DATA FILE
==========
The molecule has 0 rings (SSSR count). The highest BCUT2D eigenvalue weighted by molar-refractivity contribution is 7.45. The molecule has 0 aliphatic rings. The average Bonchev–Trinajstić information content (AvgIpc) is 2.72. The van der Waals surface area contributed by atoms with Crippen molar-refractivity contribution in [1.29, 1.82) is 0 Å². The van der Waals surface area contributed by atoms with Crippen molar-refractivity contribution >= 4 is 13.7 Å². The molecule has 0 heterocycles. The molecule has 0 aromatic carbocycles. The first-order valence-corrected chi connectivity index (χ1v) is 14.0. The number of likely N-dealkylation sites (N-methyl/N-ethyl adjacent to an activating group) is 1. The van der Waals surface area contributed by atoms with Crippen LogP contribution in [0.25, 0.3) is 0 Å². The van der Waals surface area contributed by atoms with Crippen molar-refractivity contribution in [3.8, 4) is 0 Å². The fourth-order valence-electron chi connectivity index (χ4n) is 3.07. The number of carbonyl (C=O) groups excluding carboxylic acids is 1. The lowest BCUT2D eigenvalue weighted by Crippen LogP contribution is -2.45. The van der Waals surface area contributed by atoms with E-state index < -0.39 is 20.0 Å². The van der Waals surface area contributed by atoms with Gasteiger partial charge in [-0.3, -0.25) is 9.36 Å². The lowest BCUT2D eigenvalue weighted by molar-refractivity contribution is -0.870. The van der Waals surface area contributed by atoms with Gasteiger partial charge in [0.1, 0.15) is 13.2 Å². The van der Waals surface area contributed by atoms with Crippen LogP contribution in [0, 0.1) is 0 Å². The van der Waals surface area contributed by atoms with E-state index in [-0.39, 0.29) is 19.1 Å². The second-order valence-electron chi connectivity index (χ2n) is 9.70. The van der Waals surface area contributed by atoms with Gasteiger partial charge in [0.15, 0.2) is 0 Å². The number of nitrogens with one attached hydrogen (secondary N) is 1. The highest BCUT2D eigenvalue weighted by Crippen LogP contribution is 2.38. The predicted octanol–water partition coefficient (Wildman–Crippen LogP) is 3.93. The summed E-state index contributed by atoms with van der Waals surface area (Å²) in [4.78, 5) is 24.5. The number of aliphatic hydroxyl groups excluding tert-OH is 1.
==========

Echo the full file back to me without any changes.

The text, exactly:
The molecule has 0 rings (SSSR count). The highest BCUT2D eigenvalue weighted by molar-refractivity contribution is 7.45. The molecule has 0 aliphatic rings. The average Bonchev–Trinajstić information content (AvgIpc) is 2.72. The van der Waals surface area contributed by atoms with Crippen molar-refractivity contribution in [1.29, 1.82) is 0 Å². The van der Waals surface area contributed by atoms with Crippen molar-refractivity contribution >= 4 is 13.7 Å². The molecule has 0 heterocycles. The molecule has 0 aromatic carbocycles. The first-order valence-corrected chi connectivity index (χ1v) is 14.0. The number of likely N-dealkylation sites (N-methyl/N-ethyl adjacent to an activating group) is 1. The van der Waals surface area contributed by atoms with Crippen LogP contribution in [0.25, 0.3) is 0 Å². The van der Waals surface area contributed by atoms with Crippen molar-refractivity contribution in [3.8, 4) is 0 Å². The fourth-order valence-electron chi connectivity index (χ4n) is 3.07. The number of carbonyl (C=O) groups excluding carboxylic acids is 1. The lowest BCUT2D eigenvalue weighted by Crippen LogP contribution is -2.45. The van der Waals surface area contributed by atoms with E-state index < -0.39 is 20.0 Å². The van der Waals surface area contributed by atoms with Gasteiger partial charge in [-0.3, -0.25) is 9.36 Å². The lowest BCUT2D eigenvalue weighted by molar-refractivity contribution is -0.870. The van der Waals surface area contributed by atoms with Gasteiger partial charge in [0.1, 0.15) is 13.2 Å². The van der Waals surface area contributed by atoms with Crippen LogP contribution in [0, 0.1) is 0 Å². The van der Waals surface area contributed by atoms with E-state index in [-0.39, 0.29) is 19.1 Å². The second-order valence-electron chi connectivity index (χ2n) is 9.70. The van der Waals surface area contributed by atoms with Gasteiger partial charge in [0.15, 0.2) is 0 Å². The number of nitrogens with one attached hydrogen (secondary N) is 1. The highest BCUT2D eigenvalue weighted by Crippen LogP contribution is 2.38. The predicted octanol–water partition coefficient (Wildman–Crippen LogP) is 3.93. The summed E-state index contributed by atoms with van der Waals surface area (Å²) in [4.78, 5) is 24.5. The number of aliphatic hydroxyl groups excluding tert-OH is 1.